Teach your children well...…with Chickens!

Author: Natural Chicken Health  

Keeping chooks is a great way to teach children about caring for animals. After all, who can forget collecting warm eggs for your daily breakfast?

Hatching eggs and raising chickens in classrooms is not a new trend - in fact raising poultry in schools has been going on for ages. If you're old enough, you might remember your parents incubating eggs in a ‘Sunbeam’ frypan. Yes, it was a 'thing'.

These days chooks are popping up in more and more schools, nursing homes, community gardens and urban backyards... because chooks not only turn table scraps into eggs, they have great personalities and make wonderful companions. 

Chickens and their life cycle offer a very accessible way for children to connect with our natural world. Many children in urban and suburban settings are not exposed to nature on this level. 

Raising chickens also helps children understand where our food comes from…..not the supermarket!

Chickens offer wonderful learning opportunities

Outside of the practical means of understanding where our food comes from, children also learn about:

✅ Responsibility and structured routine  – feeding schedules, collecting eggs, keeping chickens safe and healthy

✅ Practice overcoming anxieties, especially animal-related anxieties

✅ Develop communication, play and interaction skills

✅ Empathy, compassion & gentleness when caring for another living thing

✅ Respect for other living creatures

✅ Reading signals - how does a chicken show us when it is content? nervous? scared? not feeling safe?

✅ Backyard chickens make a home a farm!

✅ Daily practice of permaculture principles

✅ The life cycle - observations from egg to chick to chicken

✅ Our relationship with our planet and all its inhabitants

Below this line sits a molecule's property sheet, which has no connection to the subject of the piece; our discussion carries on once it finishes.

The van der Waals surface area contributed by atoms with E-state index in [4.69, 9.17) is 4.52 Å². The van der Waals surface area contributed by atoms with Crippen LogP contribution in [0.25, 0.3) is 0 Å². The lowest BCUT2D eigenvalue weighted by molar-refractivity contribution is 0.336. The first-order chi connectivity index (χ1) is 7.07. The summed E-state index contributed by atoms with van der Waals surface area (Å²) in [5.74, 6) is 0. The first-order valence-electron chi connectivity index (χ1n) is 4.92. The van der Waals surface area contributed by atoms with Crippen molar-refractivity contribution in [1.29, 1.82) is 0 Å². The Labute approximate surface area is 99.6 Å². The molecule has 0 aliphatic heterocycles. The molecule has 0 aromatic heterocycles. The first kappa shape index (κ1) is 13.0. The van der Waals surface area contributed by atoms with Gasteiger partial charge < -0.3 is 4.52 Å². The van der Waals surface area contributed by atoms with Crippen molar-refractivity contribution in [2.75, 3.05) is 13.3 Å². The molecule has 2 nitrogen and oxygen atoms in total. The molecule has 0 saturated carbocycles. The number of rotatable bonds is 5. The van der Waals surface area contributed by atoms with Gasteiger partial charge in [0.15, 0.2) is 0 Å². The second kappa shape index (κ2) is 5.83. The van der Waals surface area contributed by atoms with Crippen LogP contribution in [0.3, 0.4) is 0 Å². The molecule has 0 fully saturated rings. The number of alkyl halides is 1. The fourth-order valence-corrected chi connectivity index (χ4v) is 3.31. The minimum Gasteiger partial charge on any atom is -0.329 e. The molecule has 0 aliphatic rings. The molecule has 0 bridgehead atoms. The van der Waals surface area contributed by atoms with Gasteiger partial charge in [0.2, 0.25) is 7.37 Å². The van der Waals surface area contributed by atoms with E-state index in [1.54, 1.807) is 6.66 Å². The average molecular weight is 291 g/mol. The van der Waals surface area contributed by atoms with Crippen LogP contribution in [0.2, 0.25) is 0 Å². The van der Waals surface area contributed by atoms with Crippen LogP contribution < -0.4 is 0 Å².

✅ The connections in our natural world between plants, animals, and people

Good hygiene is very important!

Salmonella is a bacteria that can live on any surface where chickens live, and your chooks don’t have to be sick to carry the bacteria. 

Because of this, it is important to teach children good hygiene practices around chickens, coop surfaces, eggs and poop…..

So no kissing of chooks!


Vigilant hand washing in warm soapy water after handling chickens, eggs, feed and water bowls, nesting material etc. Hand sanitiser can be used for a quick clean throughout handling because children touch their face frequently

⚡ Avoid contamination from footwear - have special chook-poop shoes that stay outdoors

⚡ Collect eggs daily to reduce the likelihood of poop on eggs

⚡ Correct cleaning of eggs - Never wash your fresh eggs with water. Cold water can actually pull bacteria from the shell into the egg itself, and warm, soapy water can remove the cuticle/bloom which protects the contents of the egg. Instead, use fine grit sandpaper or a brush dedicated to egg cleaning to wipe off any small streaks of dirt or chook poop

⚡ Discard cracked eggs - When collecting eggs check them for cracks. Feed fresh cracked eggs to your dog or cat, or cook them and feed them back to your chooks or compost them.

What is the correct way to pick up and hold a chicken?

When picking up a chicken, use both hands to pin the wings to her side. This will stop her flapping. Lift her up and then place one hand underneath her with your middle finger in between her legs and your index, and fourth finger outside of the legs. Use your other hand to hold her close to you. 


This holding style can be a bit difficult for young children to manage, so only chickens that are accustomed to handling should be held by children. They still need to be held gently but securely with their wings held close to the body.


Handling young chicks

Who doesn't feel utter joy holding a wee fluffball chick in your hand!!!?

Children are fascinated by baby chicks and, of course, want to pick them up to hold. Here we need to offer careful, age appropriate, guidance. 

It is absolutely fine to hold baby chicks from the minute they are dry and fluffy - but very gently and for not more than a minute or so. The best way to hold a chick is to encircle its body with your hand, your fingers and thumb loosely around its body allowing their head to peek out. 

A child may find regulation of gentleness v’s grip difficult to achieve. They may manage to do this carefully using two hands but err on the side of caution by checking their ability first. 



A chook flock provides fun and love, a sense of responsibility and teaches our children the importance of compassion and care. PLUS chickens are super cute, funny and affectionate and make great backyard pals for toddlers to teenagers, all in-between and over!

In return we must provide them with a safe and healthy home - so be sure to pay close and careful attention to how each child interacts so that it is a positive experience for both chook and child.